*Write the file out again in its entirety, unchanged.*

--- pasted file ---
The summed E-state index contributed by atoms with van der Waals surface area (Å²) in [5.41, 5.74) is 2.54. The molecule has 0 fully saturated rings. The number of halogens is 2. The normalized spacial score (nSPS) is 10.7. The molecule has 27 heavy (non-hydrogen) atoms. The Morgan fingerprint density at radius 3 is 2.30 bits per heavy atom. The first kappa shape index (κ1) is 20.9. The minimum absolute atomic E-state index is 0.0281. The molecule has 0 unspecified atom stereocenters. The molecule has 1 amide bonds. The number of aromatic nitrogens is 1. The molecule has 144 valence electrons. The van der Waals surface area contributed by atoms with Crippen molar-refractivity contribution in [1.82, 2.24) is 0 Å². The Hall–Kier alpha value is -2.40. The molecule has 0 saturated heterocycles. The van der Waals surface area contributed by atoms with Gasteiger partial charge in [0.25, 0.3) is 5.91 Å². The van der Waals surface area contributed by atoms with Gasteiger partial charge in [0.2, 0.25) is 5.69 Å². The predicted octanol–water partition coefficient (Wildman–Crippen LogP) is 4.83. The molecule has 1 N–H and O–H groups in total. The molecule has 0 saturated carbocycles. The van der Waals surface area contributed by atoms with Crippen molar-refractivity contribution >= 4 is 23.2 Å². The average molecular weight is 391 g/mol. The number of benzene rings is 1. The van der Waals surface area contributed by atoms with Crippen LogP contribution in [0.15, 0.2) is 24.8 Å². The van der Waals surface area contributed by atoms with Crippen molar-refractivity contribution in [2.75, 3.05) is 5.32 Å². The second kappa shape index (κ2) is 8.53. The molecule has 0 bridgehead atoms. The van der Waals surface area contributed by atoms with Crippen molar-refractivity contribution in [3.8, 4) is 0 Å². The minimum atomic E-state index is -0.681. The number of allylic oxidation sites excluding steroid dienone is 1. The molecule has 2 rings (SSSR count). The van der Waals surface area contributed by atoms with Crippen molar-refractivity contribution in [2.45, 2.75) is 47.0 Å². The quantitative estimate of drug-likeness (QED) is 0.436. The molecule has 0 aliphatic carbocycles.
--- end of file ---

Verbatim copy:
The summed E-state index contributed by atoms with van der Waals surface area (Å²) in [5.41, 5.74) is 2.54. The molecule has 0 fully saturated rings. The number of halogens is 2. The normalized spacial score (nSPS) is 10.7. The molecule has 27 heavy (non-hydrogen) atoms. The Morgan fingerprint density at radius 3 is 2.30 bits per heavy atom. The first kappa shape index (κ1) is 20.9. The minimum absolute atomic E-state index is 0.0281. The molecule has 0 unspecified atom stereocenters. The molecule has 1 amide bonds. The number of aromatic nitrogens is 1. The molecule has 144 valence electrons. The van der Waals surface area contributed by atoms with Crippen molar-refractivity contribution in [1.82, 2.24) is 0 Å². The Hall–Kier alpha value is -2.40. The molecule has 0 saturated heterocycles. The van der Waals surface area contributed by atoms with Gasteiger partial charge in [0.25, 0.3) is 5.91 Å². The van der Waals surface area contributed by atoms with Gasteiger partial charge in [0.2, 0.25) is 5.69 Å². The predicted octanol–water partition coefficient (Wildman–Crippen LogP) is 4.83. The molecule has 1 N–H and O–H groups in total. The molecule has 0 saturated carbocycles. The van der Waals surface area contributed by atoms with Crippen molar-refractivity contribution >= 4 is 23.2 Å². The average molecular weight is 391 g/mol. The number of benzene rings is 1. The van der Waals surface area contributed by atoms with Crippen LogP contribution in [0.15, 0.2) is 24.8 Å². The van der Waals surface area contributed by atoms with Crippen molar-refractivity contribution in [2.75, 3.05) is 5.32 Å². The second kappa shape index (κ2) is 8.53. The molecule has 0 bridgehead atoms. The van der Waals surface area contributed by atoms with Crippen molar-refractivity contribution in [3.8, 4) is 0 Å². The minimum atomic E-state index is -0.681. The number of allylic oxidation sites excluding steroid dienone is 1. The molecule has 2 rings (SSSR count). The van der Waals surface area contributed by atoms with Crippen molar-refractivity contribution in [2.45, 2.75) is 47.0 Å². The quantitative estimate of drug-likeness (QED) is 0.436. The molecule has 0 aliphatic carbocycles.